For the general baseball fan, the ongoing divorce drama between the New York Yankees and Alex Rodriguez (with MLB squished right in the middle) is practically as good as prime time entertainment is going to get in the offseason.
Even in the wake of the massive Ian Kinsler–Prince Fielder trade between the Texas Rangers and the Detroit Tigers, it really won’t take very much for the game’s biggest pariah and the target of what you could reasonably call a glorified witch hunt to draw the attention back towards his direction. Another incendiary ‘interview’, perhaps? One more knock at the flawed arbitration process? It’s not exactly a good thing for baseball, but those are the cards that they’ve been dealt.
Well, A-Rod hasn’t only shown his hand, but he’s basically tossed them in his opponent’s face and punched the dealer for good measure.
The Yankees knew it was going to get ugly even as the first volleys were fired in the summer, but even the organization would have had to be surprised at how quickly it all escalated, no? What should be even more concerning is that in spite of this ever-growing saga that’s threatening to envelop the franchise like only Rodriguez can, the Bronx Bombers still have a job to do on the field.
In fact, until the suspension drama is truly cleared up, their biggest disgruntled employee still has a job to do as New York’s third baseman.
Talk about an untenable work relationship, right? Not that it was ever truly amicable with Brian Cashman hurling expletives at the embattled star and A-Rod’s camp essentially accusing the Yankees’ doctors from holding him back from action, but now that everyone has been thrown under the A-Rod bus from MLB commissioner Bud Selig (who is no saint himself) to the arbitrator Fredric Horowtiz, the only thing that’s clear is that the on-field relationship cannot go on.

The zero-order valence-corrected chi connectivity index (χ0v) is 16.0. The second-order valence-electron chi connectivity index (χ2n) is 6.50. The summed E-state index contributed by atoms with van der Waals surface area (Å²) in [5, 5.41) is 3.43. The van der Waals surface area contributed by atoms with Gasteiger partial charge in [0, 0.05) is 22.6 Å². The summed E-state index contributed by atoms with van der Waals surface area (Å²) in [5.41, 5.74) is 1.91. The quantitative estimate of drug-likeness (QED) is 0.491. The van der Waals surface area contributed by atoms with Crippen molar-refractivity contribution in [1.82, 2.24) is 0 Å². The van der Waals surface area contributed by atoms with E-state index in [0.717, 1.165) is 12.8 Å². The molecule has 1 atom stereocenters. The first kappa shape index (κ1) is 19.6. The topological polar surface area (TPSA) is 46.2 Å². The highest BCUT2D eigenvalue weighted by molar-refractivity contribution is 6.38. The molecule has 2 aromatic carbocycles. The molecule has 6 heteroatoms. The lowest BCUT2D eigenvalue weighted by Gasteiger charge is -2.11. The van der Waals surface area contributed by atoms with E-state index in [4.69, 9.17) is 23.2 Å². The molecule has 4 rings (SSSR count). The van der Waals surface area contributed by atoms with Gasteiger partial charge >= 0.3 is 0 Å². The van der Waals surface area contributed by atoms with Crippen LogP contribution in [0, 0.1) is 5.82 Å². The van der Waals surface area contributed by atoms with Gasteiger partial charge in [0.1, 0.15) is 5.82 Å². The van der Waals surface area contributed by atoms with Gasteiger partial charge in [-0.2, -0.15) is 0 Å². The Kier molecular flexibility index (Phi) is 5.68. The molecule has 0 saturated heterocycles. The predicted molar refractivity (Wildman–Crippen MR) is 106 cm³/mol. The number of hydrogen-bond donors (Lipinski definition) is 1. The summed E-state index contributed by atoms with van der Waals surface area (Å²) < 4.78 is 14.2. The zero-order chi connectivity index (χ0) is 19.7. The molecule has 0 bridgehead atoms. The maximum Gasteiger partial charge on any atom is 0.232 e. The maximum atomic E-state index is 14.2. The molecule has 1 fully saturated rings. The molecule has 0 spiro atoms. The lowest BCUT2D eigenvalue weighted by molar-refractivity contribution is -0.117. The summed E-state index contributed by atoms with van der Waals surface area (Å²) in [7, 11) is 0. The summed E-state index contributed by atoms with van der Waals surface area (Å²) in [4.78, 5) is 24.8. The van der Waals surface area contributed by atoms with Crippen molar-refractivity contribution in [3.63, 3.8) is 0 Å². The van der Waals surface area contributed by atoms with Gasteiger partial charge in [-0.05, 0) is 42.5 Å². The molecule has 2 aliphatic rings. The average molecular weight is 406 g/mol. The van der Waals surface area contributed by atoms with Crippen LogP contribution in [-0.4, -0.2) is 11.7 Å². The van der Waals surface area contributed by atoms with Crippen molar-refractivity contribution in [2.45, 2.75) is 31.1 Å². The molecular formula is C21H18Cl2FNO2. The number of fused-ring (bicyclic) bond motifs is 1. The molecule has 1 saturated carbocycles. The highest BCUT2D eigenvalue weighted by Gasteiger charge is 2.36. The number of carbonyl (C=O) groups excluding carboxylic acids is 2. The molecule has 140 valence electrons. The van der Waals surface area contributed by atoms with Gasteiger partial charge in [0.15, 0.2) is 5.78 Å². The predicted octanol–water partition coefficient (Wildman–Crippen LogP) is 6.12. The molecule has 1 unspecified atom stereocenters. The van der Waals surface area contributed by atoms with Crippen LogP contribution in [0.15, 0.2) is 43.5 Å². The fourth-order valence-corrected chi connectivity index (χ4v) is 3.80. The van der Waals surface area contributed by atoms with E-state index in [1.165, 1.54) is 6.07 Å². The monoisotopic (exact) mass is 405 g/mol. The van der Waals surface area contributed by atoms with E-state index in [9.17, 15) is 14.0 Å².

Or so you’d think, anyway. Even if Rodriguez somehow ends up winning this battle and has the suspension overturned, the end result to the war will likely be the same: with him not taking the field for the Yankees for the duration of his contract, even if it means New York eating a huge amount of money for him to stay home at Miami.
And I mean, he’s almost certainly going to try to find himself another job in the bigs if that happens, but whether you side with MLB or A-Rod (or neither), I think you could say that the chances of that happening are limited at best.
In that sense, there are really no true winners here, but only a number of individuals and organizations with much to lose, whether it’s legacy, credibility, or just plain ol’ money. What it also means is that the Yankees cannot wait for the conclusion of this drama to make a move at the hot corner — especially with the market being fairly limited.
They could make a run at Juan Uribe now, but they’d find themselves going up against the Los Angeles Dodgers, who are not exactly going to be pushovers when it comes to free agency. A better target and one that they need to move on now would be Jhonny Peralta, a shortstop by trade with past experience at third base (and even in the outfield) who might just be the best option available.
Considering that he’d be able to both spell Derek Jeter in 2014 as needed in short and also take over the hot corner, there are few teams that he’d fit on better than the Bronx Bombers.
Yet, the 31-year old could quickly slip from the team’s crosshairs if they lose focus on the product on the field due to this biggest of off-field distractions. The veteran has his share of suitors, most notably the Yankees’ crosstown rival New York Mets, and the shortstop-needy team will have money to spend this year with Johan Santana coming off the books.
That puts the onus on the Yankees to be preemptively active about their biggest developing problem, which is now clearly at third base and not at second, where the market for Robinson Cano is far less active.
The A-Rod saga, on the other hand, might just be starting to really hit its stride.